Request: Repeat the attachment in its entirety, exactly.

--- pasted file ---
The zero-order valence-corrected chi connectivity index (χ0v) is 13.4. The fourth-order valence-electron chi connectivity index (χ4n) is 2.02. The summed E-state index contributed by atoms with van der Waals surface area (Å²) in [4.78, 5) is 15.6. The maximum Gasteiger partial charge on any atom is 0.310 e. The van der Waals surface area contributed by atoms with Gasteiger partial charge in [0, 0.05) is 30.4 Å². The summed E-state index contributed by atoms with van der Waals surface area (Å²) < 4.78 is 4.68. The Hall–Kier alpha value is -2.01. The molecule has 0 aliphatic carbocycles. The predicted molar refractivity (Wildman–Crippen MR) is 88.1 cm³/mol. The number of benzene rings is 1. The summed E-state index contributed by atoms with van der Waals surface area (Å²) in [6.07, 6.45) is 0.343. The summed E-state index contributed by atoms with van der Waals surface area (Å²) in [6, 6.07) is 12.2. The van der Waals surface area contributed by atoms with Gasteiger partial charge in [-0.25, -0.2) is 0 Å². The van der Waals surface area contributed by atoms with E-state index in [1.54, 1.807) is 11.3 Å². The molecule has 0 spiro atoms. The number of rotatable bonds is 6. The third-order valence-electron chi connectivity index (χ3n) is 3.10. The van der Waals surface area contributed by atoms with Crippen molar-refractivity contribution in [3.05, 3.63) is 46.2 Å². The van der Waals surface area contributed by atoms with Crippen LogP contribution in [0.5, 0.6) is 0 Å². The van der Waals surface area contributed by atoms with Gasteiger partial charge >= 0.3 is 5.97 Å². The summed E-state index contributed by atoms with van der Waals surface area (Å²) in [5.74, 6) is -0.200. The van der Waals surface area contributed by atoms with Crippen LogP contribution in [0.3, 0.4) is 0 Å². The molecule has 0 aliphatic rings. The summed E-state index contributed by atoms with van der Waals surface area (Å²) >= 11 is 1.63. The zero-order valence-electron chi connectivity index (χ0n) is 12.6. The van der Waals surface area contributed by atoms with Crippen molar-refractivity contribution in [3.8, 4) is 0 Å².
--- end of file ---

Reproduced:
The zero-order valence-corrected chi connectivity index (χ0v) is 13.4. The fourth-order valence-electron chi connectivity index (χ4n) is 2.02. The summed E-state index contributed by atoms with van der Waals surface area (Å²) in [4.78, 5) is 15.6. The maximum Gasteiger partial charge on any atom is 0.310 e. The van der Waals surface area contributed by atoms with Gasteiger partial charge in [0, 0.05) is 30.4 Å². The summed E-state index contributed by atoms with van der Waals surface area (Å²) < 4.78 is 4.68. The Hall–Kier alpha value is -2.01. The molecule has 0 aliphatic carbocycles. The predicted molar refractivity (Wildman–Crippen MR) is 88.1 cm³/mol. The number of benzene rings is 1. The summed E-state index contributed by atoms with van der Waals surface area (Å²) in [6.07, 6.45) is 0.343. The summed E-state index contributed by atoms with van der Waals surface area (Å²) in [6, 6.07) is 12.2. The van der Waals surface area contributed by atoms with Gasteiger partial charge in [-0.25, -0.2) is 0 Å². The van der Waals surface area contributed by atoms with E-state index in [1.54, 1.807) is 11.3 Å². The molecule has 0 spiro atoms. The number of rotatable bonds is 6. The third-order valence-electron chi connectivity index (χ3n) is 3.10. The van der Waals surface area contributed by atoms with Crippen molar-refractivity contribution in [3.05, 3.63) is 46.2 Å². The van der Waals surface area contributed by atoms with Crippen LogP contribution in [0.5, 0.6) is 0 Å². The van der Waals surface area contributed by atoms with Gasteiger partial charge >= 0.3 is 5.97 Å². The summed E-state index contributed by atoms with van der Waals surface area (Å²) in [5.74, 6) is -0.200. The van der Waals surface area contributed by atoms with Crippen LogP contribution in [0.3, 0.4) is 0 Å². The molecule has 0 aliphatic rings. The summed E-state index contributed by atoms with van der Waals surface area (Å²) >= 11 is 1.63. The zero-order valence-electron chi connectivity index (χ0n) is 12.6. The van der Waals surface area contributed by atoms with Crippen molar-refractivity contribution in [3.8, 4) is 0 Å².